We need to define citizenship
Back in the 1970s, Dr Pepper sought to lure us in by suggesting its consumers could be part of a soft drink clique. “I’m a Pepper; he’s a Pepper; she’s a Pepper — wouldn’t you like to be a Pepper, too?” the actor David Naughton sang in the jingle featured in TV commercials.
Substitute the word “birther” for Pepper and you would have a contemporary political clique.
The birther issue, which has dogged us since Barack Obama broke out eight years ago, has returned, this time to dog the Republicans. And it likely won’t go away soon.
Although born in Hawaii to an American, Obama’s birth claim was scrutinized for years because his father was Kenyan. Chief among those skeptics was Donald Trump, now the GOP’s front-running presidential candidate. Ironically, we might have Trump to thank for Obama himself finally putting the issue to rest (for the great majority of us). While the question had largely faded from public consciousness, Trump revived it during national TV appearances in March 2011. A few weeks later, and two days after Trump publicly called for Obama to do so, the president shared his birth certificate.
“Today I’m very proud of myself because I’ve accomplished something that nobody else has been able to accomplish,” Trump bragged to reporters.
Now, as he races ahead of the field for the 2016 Republican nomination, Trump has a new target: Texas Sen. Ted Cruz, who, despite Trump’s overwhelming lead in national polls, actually leads the billionaire developer in Iowa, the first state to vote.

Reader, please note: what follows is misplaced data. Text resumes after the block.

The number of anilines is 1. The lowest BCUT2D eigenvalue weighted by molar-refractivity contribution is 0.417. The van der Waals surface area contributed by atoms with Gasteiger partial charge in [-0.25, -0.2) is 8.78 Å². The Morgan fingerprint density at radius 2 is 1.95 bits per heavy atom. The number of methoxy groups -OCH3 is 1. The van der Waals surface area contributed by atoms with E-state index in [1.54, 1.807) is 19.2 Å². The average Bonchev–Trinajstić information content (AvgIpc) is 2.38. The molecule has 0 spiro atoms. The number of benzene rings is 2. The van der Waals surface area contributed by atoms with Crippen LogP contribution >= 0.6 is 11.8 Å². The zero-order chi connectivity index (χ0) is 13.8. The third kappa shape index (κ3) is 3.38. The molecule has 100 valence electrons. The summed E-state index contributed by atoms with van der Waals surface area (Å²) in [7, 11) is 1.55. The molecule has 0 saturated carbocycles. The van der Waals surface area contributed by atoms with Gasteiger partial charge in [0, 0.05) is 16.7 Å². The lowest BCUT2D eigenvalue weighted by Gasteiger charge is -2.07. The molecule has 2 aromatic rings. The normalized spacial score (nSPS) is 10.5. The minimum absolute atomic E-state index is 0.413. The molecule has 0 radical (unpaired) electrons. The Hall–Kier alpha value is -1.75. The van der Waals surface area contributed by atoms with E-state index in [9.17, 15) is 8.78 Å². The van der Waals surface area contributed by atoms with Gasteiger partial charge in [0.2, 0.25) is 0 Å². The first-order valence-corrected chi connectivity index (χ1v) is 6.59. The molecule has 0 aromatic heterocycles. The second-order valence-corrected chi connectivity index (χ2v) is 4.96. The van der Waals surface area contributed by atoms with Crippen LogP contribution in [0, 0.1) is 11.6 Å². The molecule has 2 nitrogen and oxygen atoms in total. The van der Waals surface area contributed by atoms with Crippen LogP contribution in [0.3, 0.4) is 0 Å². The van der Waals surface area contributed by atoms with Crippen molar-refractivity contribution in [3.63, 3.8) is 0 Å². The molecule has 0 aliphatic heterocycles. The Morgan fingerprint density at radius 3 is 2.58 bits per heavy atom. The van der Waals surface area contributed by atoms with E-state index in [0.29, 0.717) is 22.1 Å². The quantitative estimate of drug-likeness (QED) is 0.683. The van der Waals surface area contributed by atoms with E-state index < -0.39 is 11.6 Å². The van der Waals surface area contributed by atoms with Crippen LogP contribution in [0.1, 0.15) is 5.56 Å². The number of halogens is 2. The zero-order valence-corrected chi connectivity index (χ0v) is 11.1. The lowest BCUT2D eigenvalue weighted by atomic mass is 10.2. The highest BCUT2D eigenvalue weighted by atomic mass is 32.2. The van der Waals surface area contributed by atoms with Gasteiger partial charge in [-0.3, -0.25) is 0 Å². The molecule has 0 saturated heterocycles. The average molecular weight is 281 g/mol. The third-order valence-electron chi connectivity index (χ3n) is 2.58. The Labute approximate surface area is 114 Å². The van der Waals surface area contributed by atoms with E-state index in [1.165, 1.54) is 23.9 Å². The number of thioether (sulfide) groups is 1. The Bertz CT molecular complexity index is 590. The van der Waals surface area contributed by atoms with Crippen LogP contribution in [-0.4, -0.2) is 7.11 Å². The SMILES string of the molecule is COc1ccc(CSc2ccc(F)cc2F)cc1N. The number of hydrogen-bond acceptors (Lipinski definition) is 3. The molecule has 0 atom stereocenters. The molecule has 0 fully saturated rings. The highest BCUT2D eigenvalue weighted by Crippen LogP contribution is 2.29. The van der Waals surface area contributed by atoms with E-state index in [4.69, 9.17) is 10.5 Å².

Cruz was born in Canada under circumstances that mirrored Obama’s: his mother was an American (born in Delaware) and his father was Cuban. Trump, though not a candidate at the time, first challenged Cruz’s citizenship last March, just after the Texan declared for the presidential race.
Cruz, according to media reports, renounced his Canadian citizenship in June 2014.
Two weeks ago Carly Fiorina, another contender for the 2016 GOP nomination, told Fox News that she thought it was “odd” that Cruz didn’t reject Canadian citizenship until he began eyeing the White House. In mid-January a Houston lawyer filed a lawsuit challenging Cruz’s status and qualifications.
And it’s not just Republicans. Democratic Congressman Alan Grayson of Orlando, whose district includes Haines City, Davenport and other parts of eastern Polk County, has threatened a lawsuit challenging Cruz’s qualification to serve as president if he becomes the Republican nominee.
And on it goes.
During the recent Republican debate Cruz argued that Trump himself, because his mother was Scottish, would be disqualified under the citizenship test he seeks to impose on Cruz. Cruz also noted that Sen. Marco Rubio and former Louisiana Gov. Bobby Jindal, who dropped out of the race, would also be out.
It’s easy to smirk and scoff at the desperate birther tactics political foes use to undermine each other. Yet legal scholars say the U.S. Supreme Court has refused to tackle this question, even as it comes up more and more.
We are an international nation, and the Center for Immigration Studies reported last year that immigrants are 13.3 percent of the nation’s total population. With that many foreign-born residents, we will assuredly see more candidates like Obama, Cruz and Rubio.
As frivolous as these lawsuits seem on the surface, perhaps we need the Supreme Court to determine who is a “natural-born” citizen so this birther circus won’t come to town every four years.
Reprinted from the Panama City News Herald
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